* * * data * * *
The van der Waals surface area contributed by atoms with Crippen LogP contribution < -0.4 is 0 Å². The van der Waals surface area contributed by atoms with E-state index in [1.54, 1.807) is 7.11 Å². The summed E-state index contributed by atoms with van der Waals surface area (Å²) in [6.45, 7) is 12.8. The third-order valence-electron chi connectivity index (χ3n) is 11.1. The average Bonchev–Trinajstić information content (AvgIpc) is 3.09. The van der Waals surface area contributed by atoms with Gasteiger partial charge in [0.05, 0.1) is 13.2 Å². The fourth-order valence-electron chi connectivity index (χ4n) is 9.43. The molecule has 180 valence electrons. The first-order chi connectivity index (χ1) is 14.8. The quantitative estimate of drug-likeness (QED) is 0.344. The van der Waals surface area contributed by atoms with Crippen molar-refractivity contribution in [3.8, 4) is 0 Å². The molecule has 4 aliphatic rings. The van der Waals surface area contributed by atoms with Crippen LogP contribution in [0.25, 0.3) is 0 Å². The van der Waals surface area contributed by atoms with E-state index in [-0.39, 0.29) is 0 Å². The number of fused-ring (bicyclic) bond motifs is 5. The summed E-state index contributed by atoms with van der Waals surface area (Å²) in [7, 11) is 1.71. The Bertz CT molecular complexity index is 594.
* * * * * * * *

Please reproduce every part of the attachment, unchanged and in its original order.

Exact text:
The van der Waals surface area contributed by atoms with Crippen LogP contribution < -0.4 is 0 Å². The van der Waals surface area contributed by atoms with E-state index in [1.54, 1.807) is 7.11 Å². The summed E-state index contributed by atoms with van der Waals surface area (Å²) in [6.45, 7) is 12.8. The third-order valence-electron chi connectivity index (χ3n) is 11.1. The average Bonchev–Trinajstić information content (AvgIpc) is 3.09. The van der Waals surface area contributed by atoms with Gasteiger partial charge in [0.05, 0.1) is 13.2 Å². The fourth-order valence-electron chi connectivity index (χ4n) is 9.43. The molecule has 180 valence electrons. The first-order chi connectivity index (χ1) is 14.8. The quantitative estimate of drug-likeness (QED) is 0.344. The van der Waals surface area contributed by atoms with Crippen molar-refractivity contribution in [3.8, 4) is 0 Å². The molecule has 4 aliphatic rings. The van der Waals surface area contributed by atoms with Crippen LogP contribution in [0.25, 0.3) is 0 Å². The van der Waals surface area contributed by atoms with E-state index in [-0.39, 0.29) is 0 Å². The number of fused-ring (bicyclic) bond motifs is 5. The summed E-state index contributed by atoms with van der Waals surface area (Å²) in [7, 11) is 1.71. The Bertz CT molecular complexity index is 594.